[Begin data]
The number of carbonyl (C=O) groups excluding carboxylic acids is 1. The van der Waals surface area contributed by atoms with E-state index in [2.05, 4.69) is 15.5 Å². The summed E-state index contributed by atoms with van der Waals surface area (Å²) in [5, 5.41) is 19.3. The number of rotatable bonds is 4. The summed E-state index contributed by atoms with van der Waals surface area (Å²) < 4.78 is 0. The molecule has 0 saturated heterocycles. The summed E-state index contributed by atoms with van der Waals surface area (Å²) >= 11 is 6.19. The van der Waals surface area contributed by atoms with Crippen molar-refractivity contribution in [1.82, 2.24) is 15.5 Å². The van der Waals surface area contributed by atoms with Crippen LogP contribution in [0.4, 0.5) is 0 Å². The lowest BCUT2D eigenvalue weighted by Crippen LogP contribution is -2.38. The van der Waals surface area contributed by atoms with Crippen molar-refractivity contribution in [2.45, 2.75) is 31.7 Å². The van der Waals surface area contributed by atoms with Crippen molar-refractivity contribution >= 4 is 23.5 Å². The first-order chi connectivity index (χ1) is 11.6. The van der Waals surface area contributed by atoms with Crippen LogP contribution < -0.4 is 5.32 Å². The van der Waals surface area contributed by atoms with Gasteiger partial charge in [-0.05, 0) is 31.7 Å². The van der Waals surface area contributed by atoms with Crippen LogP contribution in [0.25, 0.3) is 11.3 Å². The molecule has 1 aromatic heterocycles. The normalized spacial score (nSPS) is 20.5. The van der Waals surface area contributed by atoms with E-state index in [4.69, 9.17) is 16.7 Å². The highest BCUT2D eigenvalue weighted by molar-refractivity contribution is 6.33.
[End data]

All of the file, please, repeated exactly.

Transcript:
The number of carbonyl (C=O) groups excluding carboxylic acids is 1. The van der Waals surface area contributed by atoms with E-state index in [2.05, 4.69) is 15.5 Å². The summed E-state index contributed by atoms with van der Waals surface area (Å²) in [5, 5.41) is 19.3. The number of rotatable bonds is 4. The summed E-state index contributed by atoms with van der Waals surface area (Å²) < 4.78 is 0. The molecule has 0 saturated heterocycles. The summed E-state index contributed by atoms with van der Waals surface area (Å²) >= 11 is 6.19. The van der Waals surface area contributed by atoms with Crippen molar-refractivity contribution in [1.82, 2.24) is 15.5 Å². The van der Waals surface area contributed by atoms with Crippen LogP contribution in [0.4, 0.5) is 0 Å². The lowest BCUT2D eigenvalue weighted by Crippen LogP contribution is -2.38. The van der Waals surface area contributed by atoms with Crippen molar-refractivity contribution in [2.45, 2.75) is 31.7 Å². The van der Waals surface area contributed by atoms with Crippen molar-refractivity contribution >= 4 is 23.5 Å². The first-order chi connectivity index (χ1) is 11.6. The van der Waals surface area contributed by atoms with Crippen LogP contribution < -0.4 is 5.32 Å². The van der Waals surface area contributed by atoms with Gasteiger partial charge in [-0.05, 0) is 31.7 Å². The van der Waals surface area contributed by atoms with Crippen LogP contribution in [0.25, 0.3) is 11.3 Å². The molecule has 1 aromatic heterocycles. The normalized spacial score (nSPS) is 20.5. The van der Waals surface area contributed by atoms with E-state index in [4.69, 9.17) is 16.7 Å². The highest BCUT2D eigenvalue weighted by molar-refractivity contribution is 6.33.